Her kid sometimes games on her computer and she's working from home and she's like, it's probably something Johnny did, whatever, and she still proceeds to put her credentials in. It will encrypt essentially, it'll truncate her credentials in between her entry of them and the receiving of it by the cyber crypt.

Gideon Hazam (45:00.928)
Exactly. So not only, yeah, so not only we are changing this on the fly, we're going to market it. Okay, so it's like, you know, fake currency bills, you know, sometimes the police doing this marking bills that they can trace. So once the bad actor getting this marked credentials,

D. Mauro (45:02.459)
Outstanding.

D. Mauro (45:11.703)
Mm-hmm.

D. Mauro (45:15.885)
Right.

D. Mauro (45:19.135)
Yep.

Gideon Hazam (45:27.476)
doesn't know that they are marked, he doesn't know that they were kind of scrambled or changed, he thinks that he did very well, he harvested many of these and now he either is going to try them on right away or he's going to sell them on the dark web and someone is going to try this a month from now. Either way, once someone is going to try these credentials on the real site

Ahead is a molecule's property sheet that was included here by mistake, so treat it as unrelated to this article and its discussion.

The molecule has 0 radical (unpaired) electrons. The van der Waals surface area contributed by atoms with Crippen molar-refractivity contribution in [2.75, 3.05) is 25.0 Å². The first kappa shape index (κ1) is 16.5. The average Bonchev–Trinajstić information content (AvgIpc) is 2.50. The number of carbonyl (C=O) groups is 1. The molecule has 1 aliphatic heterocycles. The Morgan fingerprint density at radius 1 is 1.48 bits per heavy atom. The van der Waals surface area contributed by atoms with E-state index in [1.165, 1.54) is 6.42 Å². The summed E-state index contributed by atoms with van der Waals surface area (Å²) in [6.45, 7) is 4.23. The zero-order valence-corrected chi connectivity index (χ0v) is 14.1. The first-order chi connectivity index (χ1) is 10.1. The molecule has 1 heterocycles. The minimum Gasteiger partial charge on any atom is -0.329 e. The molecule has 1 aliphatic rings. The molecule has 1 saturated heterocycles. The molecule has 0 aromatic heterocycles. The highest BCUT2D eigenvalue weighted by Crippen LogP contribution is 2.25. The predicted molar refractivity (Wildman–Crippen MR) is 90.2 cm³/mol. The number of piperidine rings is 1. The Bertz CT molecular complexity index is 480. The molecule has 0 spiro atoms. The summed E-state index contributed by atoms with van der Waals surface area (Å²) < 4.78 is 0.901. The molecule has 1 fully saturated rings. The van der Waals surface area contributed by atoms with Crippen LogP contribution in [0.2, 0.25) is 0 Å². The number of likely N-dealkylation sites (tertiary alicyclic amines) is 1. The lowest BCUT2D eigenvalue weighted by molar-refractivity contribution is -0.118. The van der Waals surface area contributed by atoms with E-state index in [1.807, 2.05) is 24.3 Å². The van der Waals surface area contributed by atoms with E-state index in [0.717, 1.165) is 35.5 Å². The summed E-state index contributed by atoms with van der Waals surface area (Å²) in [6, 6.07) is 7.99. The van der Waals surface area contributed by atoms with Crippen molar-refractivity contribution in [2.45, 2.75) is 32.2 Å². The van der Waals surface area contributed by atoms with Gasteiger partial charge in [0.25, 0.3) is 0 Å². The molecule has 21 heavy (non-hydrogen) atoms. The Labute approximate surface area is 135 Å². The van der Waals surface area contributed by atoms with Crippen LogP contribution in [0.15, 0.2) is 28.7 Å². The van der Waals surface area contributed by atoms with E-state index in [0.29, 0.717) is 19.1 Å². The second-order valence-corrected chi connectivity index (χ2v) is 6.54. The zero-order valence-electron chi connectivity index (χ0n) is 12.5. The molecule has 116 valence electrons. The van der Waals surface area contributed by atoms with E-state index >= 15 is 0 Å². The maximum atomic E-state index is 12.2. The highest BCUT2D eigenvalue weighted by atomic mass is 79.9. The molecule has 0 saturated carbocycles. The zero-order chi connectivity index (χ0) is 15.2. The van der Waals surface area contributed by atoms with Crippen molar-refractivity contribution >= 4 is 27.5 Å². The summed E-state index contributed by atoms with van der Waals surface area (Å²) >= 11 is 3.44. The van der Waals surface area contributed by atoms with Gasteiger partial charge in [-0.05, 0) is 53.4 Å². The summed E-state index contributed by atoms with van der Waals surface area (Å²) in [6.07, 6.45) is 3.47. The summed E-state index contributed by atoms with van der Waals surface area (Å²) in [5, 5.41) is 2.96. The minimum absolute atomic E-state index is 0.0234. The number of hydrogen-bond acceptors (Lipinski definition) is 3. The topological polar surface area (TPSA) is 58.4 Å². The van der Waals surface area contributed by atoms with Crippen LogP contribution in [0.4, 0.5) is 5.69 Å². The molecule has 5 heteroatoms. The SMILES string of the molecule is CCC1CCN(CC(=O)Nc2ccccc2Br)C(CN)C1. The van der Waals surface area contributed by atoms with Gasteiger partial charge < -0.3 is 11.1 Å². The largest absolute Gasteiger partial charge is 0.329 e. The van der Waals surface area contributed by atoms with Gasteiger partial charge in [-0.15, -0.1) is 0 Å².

okay, on the authenticated side, we will detect this. We'll say, oh, we know these credentials, we changed them. We know these marking buttons and we detect this in real time. So we can also trace back to the to the bad actor as well. Exactly.

D. Mauro (46:15.918)
to the seller, to the seller, yeah. So you even mark the faked credentials, the truncated credentials, the encrypted credentials, the changed credentials, so that later if they're sold, you can track them.

Gideon Hazam (46:25.883)
Exactly.

in the circle.

Exactly, exactly. And this is a very, very powerful capability. Yeah.

D. Mauro (46:37.39)
Yeah, that's really powerful. That's really powerful.

Gideon Hazam (46:43.673)
and basically we protect the victim even without him knowing that we did it behind the scene, right? So the bank is going to get all this information.